Latino adolescents face challenges to performing energy balance–related behaviors (EBRBs) to prevent childhood obesity, including healthy dietary intake, adequate physical activity, and limited screen time. Fathers are underrepresented in family-based obesity interventions but could be influential in shaping the EBRBs of Latino children. Three types of parenting practices (setting expectations/limits, role modeling, managing availability and accessibility) have shown relatively consistent positive relationships with children’s EBRBs in studies that have mostly involved mothers. The purpose of this study was to develop measures to assess Latino fathers’ parenting practices based on existing measurement instruments, focus groups and cognitive testing. Criterion validity of the measures (40 items) was examined with Latino fathers and their early adolescents (10-14 years old, n = 96 dyads) who were predominantly from low-income, two-parent households. Criterion validity was indicated by significantly higher intakes of fruit and vegetables; lower intakes of sugar-sweetened beverages, sweets/salty snacks and fast foods; more weekly physical activity hours; and fewer daily screen time hours among adolescents who reported high versus low levels/frequencies of supportive parenting practices. In addition, nearly all scales of adolescent-reported paternal behavioral modeling and availability/accessibility practices were significantly correlated with adolescents’ corresponding EBRBs (r = 0.22 to 0.54). However, poor validity and agreement with early adolescents’ reports were found for most father-reported parenting practices. Overall, this study indicated that the measures were acceptable for assessing adolescents’ report of Latino fathers’ parenting practices around EBRBs. The findings also indicate the importance of including early adolescents’ reports in measuring paternal parenting practices.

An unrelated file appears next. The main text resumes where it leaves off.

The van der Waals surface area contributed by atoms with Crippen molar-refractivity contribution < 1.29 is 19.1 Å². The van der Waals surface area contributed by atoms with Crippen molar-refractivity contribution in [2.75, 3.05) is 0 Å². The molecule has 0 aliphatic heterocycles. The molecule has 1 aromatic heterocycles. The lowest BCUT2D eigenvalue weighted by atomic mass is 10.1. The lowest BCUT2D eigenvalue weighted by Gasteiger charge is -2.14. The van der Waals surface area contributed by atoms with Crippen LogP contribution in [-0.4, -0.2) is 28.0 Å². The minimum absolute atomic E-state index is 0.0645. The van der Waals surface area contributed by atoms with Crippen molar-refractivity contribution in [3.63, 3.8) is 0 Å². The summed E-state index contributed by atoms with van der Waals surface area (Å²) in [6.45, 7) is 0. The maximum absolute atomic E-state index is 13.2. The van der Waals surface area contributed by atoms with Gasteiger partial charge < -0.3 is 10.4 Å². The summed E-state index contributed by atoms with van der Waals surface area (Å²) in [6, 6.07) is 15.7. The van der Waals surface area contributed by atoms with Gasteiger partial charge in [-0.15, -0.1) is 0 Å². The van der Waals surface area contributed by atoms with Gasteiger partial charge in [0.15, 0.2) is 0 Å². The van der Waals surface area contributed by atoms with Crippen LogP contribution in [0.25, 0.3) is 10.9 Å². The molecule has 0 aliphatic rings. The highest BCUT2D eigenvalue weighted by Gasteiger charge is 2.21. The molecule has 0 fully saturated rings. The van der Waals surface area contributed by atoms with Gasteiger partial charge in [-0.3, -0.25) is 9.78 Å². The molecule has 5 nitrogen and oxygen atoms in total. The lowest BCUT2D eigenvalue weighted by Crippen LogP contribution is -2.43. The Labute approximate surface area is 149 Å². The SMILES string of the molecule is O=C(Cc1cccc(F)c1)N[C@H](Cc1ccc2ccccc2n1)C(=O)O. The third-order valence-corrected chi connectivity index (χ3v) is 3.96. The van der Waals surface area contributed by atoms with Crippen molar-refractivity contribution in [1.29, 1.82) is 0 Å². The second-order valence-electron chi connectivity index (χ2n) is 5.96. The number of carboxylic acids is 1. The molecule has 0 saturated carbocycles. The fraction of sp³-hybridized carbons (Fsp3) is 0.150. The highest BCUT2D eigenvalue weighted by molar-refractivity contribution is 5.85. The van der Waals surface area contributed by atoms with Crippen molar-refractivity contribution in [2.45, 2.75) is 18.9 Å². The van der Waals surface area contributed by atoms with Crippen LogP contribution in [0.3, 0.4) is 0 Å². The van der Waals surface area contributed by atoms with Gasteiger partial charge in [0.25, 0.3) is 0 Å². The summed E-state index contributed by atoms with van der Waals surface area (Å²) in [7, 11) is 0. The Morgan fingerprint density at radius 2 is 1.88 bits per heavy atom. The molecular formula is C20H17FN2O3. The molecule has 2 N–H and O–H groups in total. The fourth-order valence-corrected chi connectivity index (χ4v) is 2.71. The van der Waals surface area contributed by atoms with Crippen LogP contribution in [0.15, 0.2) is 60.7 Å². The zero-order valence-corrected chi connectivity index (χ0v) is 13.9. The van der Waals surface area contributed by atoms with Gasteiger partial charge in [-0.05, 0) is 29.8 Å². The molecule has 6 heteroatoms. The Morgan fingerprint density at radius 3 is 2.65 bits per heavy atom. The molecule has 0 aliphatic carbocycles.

Youjie Zhang
Hookah and Electronic Inhalant Device Use and Perceptions Among African American Youth and Young Adults: Are We Asking the Right Questions?
1 week 2 days ago
Health Education & Behavior, Ahead of Print.